Friday, June 23, 2017

Design Plus Art at the Decoration & Design Building

Artist Cy Twombly's apartment in Rome photograhed by Horst in 1966 – 
Art and design – two of my favorite subjects! A couple of weeks ago I attended Spring Market Day at the Decorating & Design Building here in New York City. The handsome D & D Building on Third Avenue houses over 130 manufacturers' showrooms, which are open to-the-trade and welcome design industry professionals from around the world. The day was called Art X Design, and was dedicated to exploring how art and design work together in interiors. Showrooms were open to visitors, plus there were three keynote speaker panels, 14 in-showroom programs, three cocktail receptions, and more.

I started the morning with a panel on "How Art of the 20th Century Shapes Design" which was moderated by Town & Country Editor in Chief Stellene Volandes and included artist Sophie Matisse, who is the great-granddaughter of Henri Matisse; interior designer Stephen Sills (pictured below); and Molly Ott-Amber, Senior Vice President at Sotheby's. In discussing how to decorate with art, Sills warned, "Don't do color schemes or rooms around art, ever." The designer said he is inspired by old photographs of artists' studios. "Great artists were great decorators and very conscious of their environment," he noted, citing Matisse, Picasso and Cy Twombly (pictured above) as favorite examples.
With the American interior designer Stephen Sills at the D & D Building –

Next I headed to "Art Smart: A Primer for Designers" with moderator Galerie magazine editor-at-large Margaret Russell and designers Jamie Drake and Robert Stilin and art advisor Lorinda Ash. The panel discussed favorite art galleries to visit in New York which include Gagosian, Marianne Boesky, Chiem Read, Pace and 11 Rivington. Later I hit "The Curatorial Designer: Interiors for Contemporary Art Collectors" moderated by NYC&G Editor in Chief Kendell Cronstrom with author Alisa Carroll, designers Gary Hutton and Amy Lau, and art advisor Blair Clarke. "A job is not finished until there is art on the walls," observed Amy Lau.

The art world can be intimidating place for buyers but throughout the day, discussions offered advice on navigating that world and how to best incorporate art into interior design. "The purpose was to provide a service to the design community and give them access to a variety of vetted experts including art advisors, art galleries, and auction houses," said Liz Nightingale, Vice President, Director of Marketing at the D & D Building, who organized the chockful event. After a glass of wine at one of the cocktail parties, my head was swimming with all of the conversations of the day and the power of art to enhance and inspire. As Margaret Russell said during her panel, "Art elevates everything."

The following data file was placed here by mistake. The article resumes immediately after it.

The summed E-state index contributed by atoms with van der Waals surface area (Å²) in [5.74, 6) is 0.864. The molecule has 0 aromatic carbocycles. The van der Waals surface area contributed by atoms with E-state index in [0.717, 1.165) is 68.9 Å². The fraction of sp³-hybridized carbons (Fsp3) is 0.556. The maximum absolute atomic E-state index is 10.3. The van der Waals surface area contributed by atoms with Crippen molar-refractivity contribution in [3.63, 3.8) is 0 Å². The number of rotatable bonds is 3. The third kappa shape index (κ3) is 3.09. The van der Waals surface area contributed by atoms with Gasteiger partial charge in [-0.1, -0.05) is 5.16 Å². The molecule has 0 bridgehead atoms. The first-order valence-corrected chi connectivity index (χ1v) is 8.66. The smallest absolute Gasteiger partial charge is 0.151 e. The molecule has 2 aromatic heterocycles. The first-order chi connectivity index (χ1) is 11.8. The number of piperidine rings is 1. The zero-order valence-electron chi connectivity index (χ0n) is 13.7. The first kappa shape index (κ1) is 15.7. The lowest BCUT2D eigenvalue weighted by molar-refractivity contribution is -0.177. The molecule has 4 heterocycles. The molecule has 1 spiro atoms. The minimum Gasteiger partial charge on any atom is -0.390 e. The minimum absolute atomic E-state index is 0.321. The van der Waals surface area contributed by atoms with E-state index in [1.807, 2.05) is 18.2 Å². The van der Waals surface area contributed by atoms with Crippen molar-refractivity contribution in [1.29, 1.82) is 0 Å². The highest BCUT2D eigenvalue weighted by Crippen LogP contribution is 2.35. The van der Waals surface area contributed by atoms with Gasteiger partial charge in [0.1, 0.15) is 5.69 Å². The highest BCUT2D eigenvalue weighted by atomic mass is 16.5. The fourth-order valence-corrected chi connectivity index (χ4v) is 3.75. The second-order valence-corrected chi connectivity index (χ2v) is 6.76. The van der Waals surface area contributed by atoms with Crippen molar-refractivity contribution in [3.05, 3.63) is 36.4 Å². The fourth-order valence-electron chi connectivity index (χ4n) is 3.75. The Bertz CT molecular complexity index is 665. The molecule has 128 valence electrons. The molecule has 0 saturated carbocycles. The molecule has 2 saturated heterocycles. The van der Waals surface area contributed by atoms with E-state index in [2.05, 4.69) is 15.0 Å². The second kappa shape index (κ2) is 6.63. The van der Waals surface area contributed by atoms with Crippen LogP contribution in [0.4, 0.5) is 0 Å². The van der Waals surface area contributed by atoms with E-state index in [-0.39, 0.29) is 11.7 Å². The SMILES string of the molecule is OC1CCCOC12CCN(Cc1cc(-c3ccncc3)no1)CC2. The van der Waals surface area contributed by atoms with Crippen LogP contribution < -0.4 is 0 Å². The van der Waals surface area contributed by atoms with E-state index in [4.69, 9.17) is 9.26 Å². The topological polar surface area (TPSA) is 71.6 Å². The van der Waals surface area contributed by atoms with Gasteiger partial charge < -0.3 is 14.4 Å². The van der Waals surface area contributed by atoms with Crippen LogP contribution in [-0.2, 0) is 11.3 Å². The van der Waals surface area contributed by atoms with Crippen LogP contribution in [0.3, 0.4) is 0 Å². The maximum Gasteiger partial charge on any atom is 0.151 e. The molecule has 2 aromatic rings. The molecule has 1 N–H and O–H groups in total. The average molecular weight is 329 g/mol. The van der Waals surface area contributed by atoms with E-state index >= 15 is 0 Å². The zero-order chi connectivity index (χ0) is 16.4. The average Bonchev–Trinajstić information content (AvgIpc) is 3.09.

Wednesday, June 7, 2017

Rei Kawakubo at the Metropolitan Museum of Art Costume Institute

I am a little behind since my father passed away but earlier last month I did attend a preview for the new exhibition at the Costume Institute at the Metropolitan Museum of Art, which is called "Rei Kawakubo/Comme des Garçon: Art of the In-Between." Rei Kawakubo is of course the diminutive, avant-garde Japanese fashion designer who has been creating her artistic collections for her Comme des Garçon label since 1969. Kawakubo has been very influential in the world of fashion; you can see her effect on the work of designers like John Galliano and Demna Gvasalia at Balenciaga. This is only the second retrospective at the Met for a living fashion designer; the first was for Yves Saint Laurent, which Diana Vreeland presented in 1983.

In the opening remarks at the preview, the curator Andrew Bolton noted that Kawakubo "blurs the distinction between art and fashion with designs that look like sculpture." Indeed, many of the garments on display defy the traditional norms of clothing with shapes and volumes that don't follow the lines of the body at all but create their own unique silhouette. I tended to like the more classic shapes like the red garments above and these dresses with a lace bodice –

The installation itself was very interesting too. I've never seen anything like it at the Met. Displaying about 150 garments, it's a white maze of different shaped modules that was designed by Kawakubo and Bolton together. Costume shows typically focus spotlights on individual pieces but this exhibition features 150 fluorescent lights overhead so it feels like you're in a very bright modern art gallery –

An additional treat was hearing Caroline Kennedy speak at the preview as she does not often appear in public in New York. Caroline Kennedy was the United States Ambassador to Japan during the Obama administration and so she talked about her friend Rei Kawakubo –